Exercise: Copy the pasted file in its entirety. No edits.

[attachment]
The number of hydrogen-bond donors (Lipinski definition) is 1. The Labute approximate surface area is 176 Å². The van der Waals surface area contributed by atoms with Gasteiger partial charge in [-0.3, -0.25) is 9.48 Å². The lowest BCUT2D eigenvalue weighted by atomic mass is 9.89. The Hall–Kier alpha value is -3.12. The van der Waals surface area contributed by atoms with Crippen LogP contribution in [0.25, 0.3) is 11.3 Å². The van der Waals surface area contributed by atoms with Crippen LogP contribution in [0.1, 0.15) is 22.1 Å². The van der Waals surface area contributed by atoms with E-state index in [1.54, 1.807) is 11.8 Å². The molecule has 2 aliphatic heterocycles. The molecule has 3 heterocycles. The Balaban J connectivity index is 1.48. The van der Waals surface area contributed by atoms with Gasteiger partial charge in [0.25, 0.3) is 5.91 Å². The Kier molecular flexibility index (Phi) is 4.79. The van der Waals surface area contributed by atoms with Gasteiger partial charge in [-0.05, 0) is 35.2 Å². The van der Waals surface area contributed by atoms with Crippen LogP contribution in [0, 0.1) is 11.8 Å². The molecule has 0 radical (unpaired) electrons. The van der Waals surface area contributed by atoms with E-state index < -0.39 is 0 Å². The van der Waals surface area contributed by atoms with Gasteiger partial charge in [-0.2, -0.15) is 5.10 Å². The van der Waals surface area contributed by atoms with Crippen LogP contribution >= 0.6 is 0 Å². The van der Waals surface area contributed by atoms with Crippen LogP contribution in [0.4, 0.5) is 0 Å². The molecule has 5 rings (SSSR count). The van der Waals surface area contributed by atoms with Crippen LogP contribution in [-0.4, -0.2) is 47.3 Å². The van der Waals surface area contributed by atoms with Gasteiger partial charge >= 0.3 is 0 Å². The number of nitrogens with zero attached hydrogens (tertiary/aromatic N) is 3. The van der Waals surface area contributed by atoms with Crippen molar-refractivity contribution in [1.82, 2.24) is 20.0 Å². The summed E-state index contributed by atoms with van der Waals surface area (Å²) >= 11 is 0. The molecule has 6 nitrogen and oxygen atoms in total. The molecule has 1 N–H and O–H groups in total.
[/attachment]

The number of hydrogen-bond donors (Lipinski definition) is 1. The Labute approximate surface area is 176 Å². The van der Waals surface area contributed by atoms with Gasteiger partial charge in [-0.3, -0.25) is 9.48 Å². The lowest BCUT2D eigenvalue weighted by atomic mass is 9.89. The Hall–Kier alpha value is -3.12. The van der Waals surface area contributed by atoms with Crippen LogP contribution in [0.25, 0.3) is 11.3 Å². The van der Waals surface area contributed by atoms with Crippen LogP contribution in [0.1, 0.15) is 22.1 Å². The van der Waals surface area contributed by atoms with E-state index in [1.54, 1.807) is 11.8 Å². The molecule has 2 aliphatic heterocycles. The molecule has 3 heterocycles. The Balaban J connectivity index is 1.48. The van der Waals surface area contributed by atoms with Gasteiger partial charge in [0.25, 0.3) is 5.91 Å². The Kier molecular flexibility index (Phi) is 4.79. The van der Waals surface area contributed by atoms with Gasteiger partial charge in [-0.05, 0) is 35.2 Å². The van der Waals surface area contributed by atoms with Crippen LogP contribution in [0, 0.1) is 11.8 Å². The molecule has 0 radical (unpaired) electrons. The van der Waals surface area contributed by atoms with E-state index < -0.39 is 0 Å². The van der Waals surface area contributed by atoms with Gasteiger partial charge in [-0.2, -0.15) is 5.10 Å². The van der Waals surface area contributed by atoms with Crippen LogP contribution >= 0.6 is 0 Å². The van der Waals surface area contributed by atoms with Crippen LogP contribution in [0.4, 0.5) is 0 Å². The molecule has 5 rings (SSSR count). The van der Waals surface area contributed by atoms with Crippen LogP contribution in [-0.4, -0.2) is 47.3 Å². The van der Waals surface area contributed by atoms with Gasteiger partial charge >= 0.3 is 0 Å². The number of nitrogens with zero attached hydrogens (tertiary/aromatic N) is 3. The van der Waals surface area contributed by atoms with Crippen molar-refractivity contribution in [1.82, 2.24) is 20.0 Å². The summed E-state index contributed by atoms with van der Waals surface area (Å²) >= 11 is 0. The molecule has 6 nitrogen and oxygen atoms in total. The molecule has 1 N–H and O–H groups in total.